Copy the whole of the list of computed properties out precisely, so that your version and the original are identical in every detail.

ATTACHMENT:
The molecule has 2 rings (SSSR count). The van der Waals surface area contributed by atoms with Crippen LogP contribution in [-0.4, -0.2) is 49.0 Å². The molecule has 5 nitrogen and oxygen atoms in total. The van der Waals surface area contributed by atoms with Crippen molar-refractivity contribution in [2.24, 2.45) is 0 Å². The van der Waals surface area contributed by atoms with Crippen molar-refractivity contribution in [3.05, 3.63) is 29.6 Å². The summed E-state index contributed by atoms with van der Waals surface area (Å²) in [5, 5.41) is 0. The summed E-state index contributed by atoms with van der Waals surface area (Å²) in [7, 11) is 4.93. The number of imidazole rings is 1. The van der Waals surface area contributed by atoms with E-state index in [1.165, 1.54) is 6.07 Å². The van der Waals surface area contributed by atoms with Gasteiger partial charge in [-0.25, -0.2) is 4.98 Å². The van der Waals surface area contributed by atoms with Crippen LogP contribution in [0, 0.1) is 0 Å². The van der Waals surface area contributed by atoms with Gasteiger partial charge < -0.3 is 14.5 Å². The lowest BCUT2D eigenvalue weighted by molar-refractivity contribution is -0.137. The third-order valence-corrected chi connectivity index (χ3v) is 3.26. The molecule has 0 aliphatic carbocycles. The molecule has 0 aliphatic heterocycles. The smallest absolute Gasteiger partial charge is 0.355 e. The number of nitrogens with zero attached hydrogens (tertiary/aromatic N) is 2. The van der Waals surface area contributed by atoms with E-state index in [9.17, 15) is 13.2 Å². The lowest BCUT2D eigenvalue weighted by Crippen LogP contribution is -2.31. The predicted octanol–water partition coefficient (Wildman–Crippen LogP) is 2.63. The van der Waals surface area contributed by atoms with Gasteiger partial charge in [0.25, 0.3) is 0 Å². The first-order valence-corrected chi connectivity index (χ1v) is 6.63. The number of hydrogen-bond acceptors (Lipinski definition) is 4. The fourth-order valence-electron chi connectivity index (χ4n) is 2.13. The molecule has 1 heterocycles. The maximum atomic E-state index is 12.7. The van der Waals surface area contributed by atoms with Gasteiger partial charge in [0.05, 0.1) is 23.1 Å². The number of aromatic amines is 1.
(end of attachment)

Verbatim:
The molecule has 2 rings (SSSR count). The van der Waals surface area contributed by atoms with Crippen LogP contribution in [-0.4, -0.2) is 49.0 Å². The molecule has 5 nitrogen and oxygen atoms in total. The van der Waals surface area contributed by atoms with Crippen molar-refractivity contribution in [2.24, 2.45) is 0 Å². The van der Waals surface area contributed by atoms with Crippen molar-refractivity contribution in [3.05, 3.63) is 29.6 Å². The summed E-state index contributed by atoms with van der Waals surface area (Å²) in [5, 5.41) is 0. The summed E-state index contributed by atoms with van der Waals surface area (Å²) in [7, 11) is 4.93. The number of imidazole rings is 1. The van der Waals surface area contributed by atoms with E-state index in [1.165, 1.54) is 6.07 Å². The van der Waals surface area contributed by atoms with Gasteiger partial charge in [-0.25, -0.2) is 4.98 Å². The van der Waals surface area contributed by atoms with Crippen LogP contribution in [0, 0.1) is 0 Å². The van der Waals surface area contributed by atoms with Gasteiger partial charge < -0.3 is 14.5 Å². The lowest BCUT2D eigenvalue weighted by molar-refractivity contribution is -0.137. The third-order valence-corrected chi connectivity index (χ3v) is 3.26. The molecule has 0 aliphatic carbocycles. The molecule has 0 aliphatic heterocycles. The smallest absolute Gasteiger partial charge is 0.355 e. The number of nitrogens with zero attached hydrogens (tertiary/aromatic N) is 2. The van der Waals surface area contributed by atoms with E-state index in [9.17, 15) is 13.2 Å². The lowest BCUT2D eigenvalue weighted by Crippen LogP contribution is -2.31. The predicted octanol–water partition coefficient (Wildman–Crippen LogP) is 2.63. The van der Waals surface area contributed by atoms with Gasteiger partial charge in [0.25, 0.3) is 0 Å². The first-order valence-corrected chi connectivity index (χ1v) is 6.63. The number of hydrogen-bond acceptors (Lipinski definition) is 4. The fourth-order valence-electron chi connectivity index (χ4n) is 2.13. The molecule has 1 heterocycles. The maximum atomic E-state index is 12.7. The van der Waals surface area contributed by atoms with Gasteiger partial charge in [0.05, 0.1) is 23.1 Å². The number of aromatic amines is 1.